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1 March 2016 Seed Production and Control of Sicklepod (Senna obtusifolia) and Pitted Morningglory ( Ipomoea lacunosa) with 2,4-D, Dicamba, and Glyphosate Combinations
Ramon G. Leon, Jason A. Ferrell, Brent A. Sellers
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Abstract

Sicklepod and pitted morningglory are two of the most important weed species in row-crop production in the southeastern United States. The upcoming introduction of soybean and cotton varieties resistant to 2,4-D and dicamba will increase the reliance on these auxinic herbicides. However, it is not clear how these herbicides will affect sicklepod and pitted morningglory control. Field experiments were conducted in 2013 and 2014 in Jay, FL to determine whether 2,4-D (560 and 1,120 g ae ha−1), dicamba (420 and 840 g ae ha−1), and glyphosate (1,060 g ae ha−1) alone or in combination applied when weed shoots were 11 (early POST [EPOST]) and 22 (late POST [LPOST]) cm long effectively control and prevent seed production of sicklepod and pitted morningglory. LPOST provided more effective control of sicklepod than EPOST. This was attributed to emergence of sicklepod seedlings after the EPOST application. When glyphosate was tank mixed with 2,4-D or dicamba, sicklepod control was higher (78 to 89% and 87 to 98% in 2013 and 2014, respectively) than for single-herbicide treatments (45 to 77% and 38 to 80% in 2013 and 2014, respectively) 6 wk after treatment (WAT). Pitted morningglory control was not affected by application timing, and 2,4-D provided 91 to 100% 6 WAT, which was equivalent to treatments with tank mixtures containing glyphosate. Dicamba applied at 420 g ha−1 had the lowest pitted morningglory control (44 to 70% and 82 to 86% in 2013 and 2014, respectively). Sicklepod and pitted morningglory plants that survived and recovered from herbicide treatments produced the same number of viable seeds as nontreated plants in most treatments. The results of the present study indicated that the use of 2,4-D and dicamba alone will not provide adequate extended control of sicklepod, and the use of tank mixtures that combine auxinic herbicides with glyphosate or other POST herbicides will be necessary to manage sicklepod adequately in 2,4-D- or dicamba-resistant soybean and cotton. Because sicklepod plants that survived a single herbicide application are capable of producing abundant viable seeds, integrated approaches that include PRE herbicides and sequential POST control options may be necessary to ensure weed seed bank reductions.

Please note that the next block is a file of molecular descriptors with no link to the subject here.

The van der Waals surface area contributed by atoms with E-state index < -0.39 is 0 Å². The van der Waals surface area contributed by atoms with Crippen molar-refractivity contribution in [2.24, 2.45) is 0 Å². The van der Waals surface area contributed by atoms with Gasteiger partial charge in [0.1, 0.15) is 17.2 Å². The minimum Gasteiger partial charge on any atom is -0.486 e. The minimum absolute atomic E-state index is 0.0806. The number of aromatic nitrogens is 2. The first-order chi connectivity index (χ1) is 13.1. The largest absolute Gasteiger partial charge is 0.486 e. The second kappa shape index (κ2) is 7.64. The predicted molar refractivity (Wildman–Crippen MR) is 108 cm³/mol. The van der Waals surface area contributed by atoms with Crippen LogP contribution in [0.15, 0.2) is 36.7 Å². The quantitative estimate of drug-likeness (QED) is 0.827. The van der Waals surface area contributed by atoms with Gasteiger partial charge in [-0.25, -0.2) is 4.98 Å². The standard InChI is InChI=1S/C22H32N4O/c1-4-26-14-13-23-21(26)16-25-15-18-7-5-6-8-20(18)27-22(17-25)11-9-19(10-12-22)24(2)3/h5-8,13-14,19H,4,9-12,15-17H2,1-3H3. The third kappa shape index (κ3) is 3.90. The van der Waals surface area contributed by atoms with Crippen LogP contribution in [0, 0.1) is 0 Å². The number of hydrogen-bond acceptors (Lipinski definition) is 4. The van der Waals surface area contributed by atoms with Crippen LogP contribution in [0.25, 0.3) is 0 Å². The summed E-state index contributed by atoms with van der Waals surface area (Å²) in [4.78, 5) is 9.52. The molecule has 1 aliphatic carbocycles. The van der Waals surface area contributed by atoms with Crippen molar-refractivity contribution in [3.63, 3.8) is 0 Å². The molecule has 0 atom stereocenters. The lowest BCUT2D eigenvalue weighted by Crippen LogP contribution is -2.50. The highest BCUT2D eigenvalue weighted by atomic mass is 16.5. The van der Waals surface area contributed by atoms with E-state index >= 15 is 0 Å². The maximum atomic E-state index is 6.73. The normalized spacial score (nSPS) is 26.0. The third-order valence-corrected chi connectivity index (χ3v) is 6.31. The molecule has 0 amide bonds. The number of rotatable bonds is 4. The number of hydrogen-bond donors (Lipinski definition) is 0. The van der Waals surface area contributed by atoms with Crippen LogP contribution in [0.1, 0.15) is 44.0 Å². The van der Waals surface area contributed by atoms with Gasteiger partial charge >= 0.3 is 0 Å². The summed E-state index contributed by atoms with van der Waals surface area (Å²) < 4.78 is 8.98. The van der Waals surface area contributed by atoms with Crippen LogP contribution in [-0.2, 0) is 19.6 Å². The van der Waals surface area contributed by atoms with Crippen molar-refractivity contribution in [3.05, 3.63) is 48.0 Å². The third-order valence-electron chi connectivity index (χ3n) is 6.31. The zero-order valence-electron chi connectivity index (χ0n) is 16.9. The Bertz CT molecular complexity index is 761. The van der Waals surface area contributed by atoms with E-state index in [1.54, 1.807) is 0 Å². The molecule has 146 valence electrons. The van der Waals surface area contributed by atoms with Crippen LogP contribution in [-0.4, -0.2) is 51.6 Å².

Nomenclature: 2,4-D; dicamba; glyphosate; pitted morningglory, Ipomoea lacunosa L. IPOLA; sicklepod, Senna obtusifolia (L.) H.S. Irwin & Barneby CASOB.

Senna obtusifolia e Ipomoea lacunosa son dos de las especies de malezas más importantes en la producción de cultivos en hileras en el sureste de los Estados Unidos. Próximamente, la introducción de variedades de soja y algodón resistentes a 2,4-D y dicamba aumentará la dependencia en estos herbicidas auxínicos. Sin embargo, no está claro cómo estos herbicidas afectarán el control de S. obtusifolia e I. lacunosa. En 2013 y 2014, se realizaron experimentos de campo en Jay, FL para determinar si 2,4-D (560 y 1,120 g ae ha−1), dicamba (420 y 840 g ae ha−1), y glyphosate (1,060 g ae ha−1) solos o en combinación, aplicados cuando la parte aérea de las malezas alcanzó 11 (POST temprana [EPOST]) y 22 (POST tardía [LPOST]) cm de largo, controlan efectivamente S. obtusifolia e I. lacunosa y previenen la producción de semilla. LPOST brindó un control más efectivo de S. obtusifolia que EPOST. Esto fue atribuido a la emergencia de plántulas de S. obtusifolia después de la aplicación EPOST. Cuando glyphosate fue mezclado en tanque con 2,4-D o dicamba, el control de S. obtusifolia fue superior (78 a 89% y 87 a 98% en 2013 y 2014, respectivamente) que tratamientos con un solo herbicida (45 a 77% y 38 a 80% en 2013 y 2014, respectivamente) 6 semana

Ramon G. Leon, Jason A. Ferrell, and Brent A. Sellers "Seed Production and Control of Sicklepod (Senna obtusifolia) and Pitted Morningglory ( Ipomoea lacunosa) with 2,4-D, Dicamba, and Glyphosate Combinations," Weed Technology 30(1), 76-84, (1 March 2016). https://doi.org/10.1614/WT-D-15-00108.1
Received: 15 July 2015; Accepted: 1 September 2015; Published: 1 March 2016
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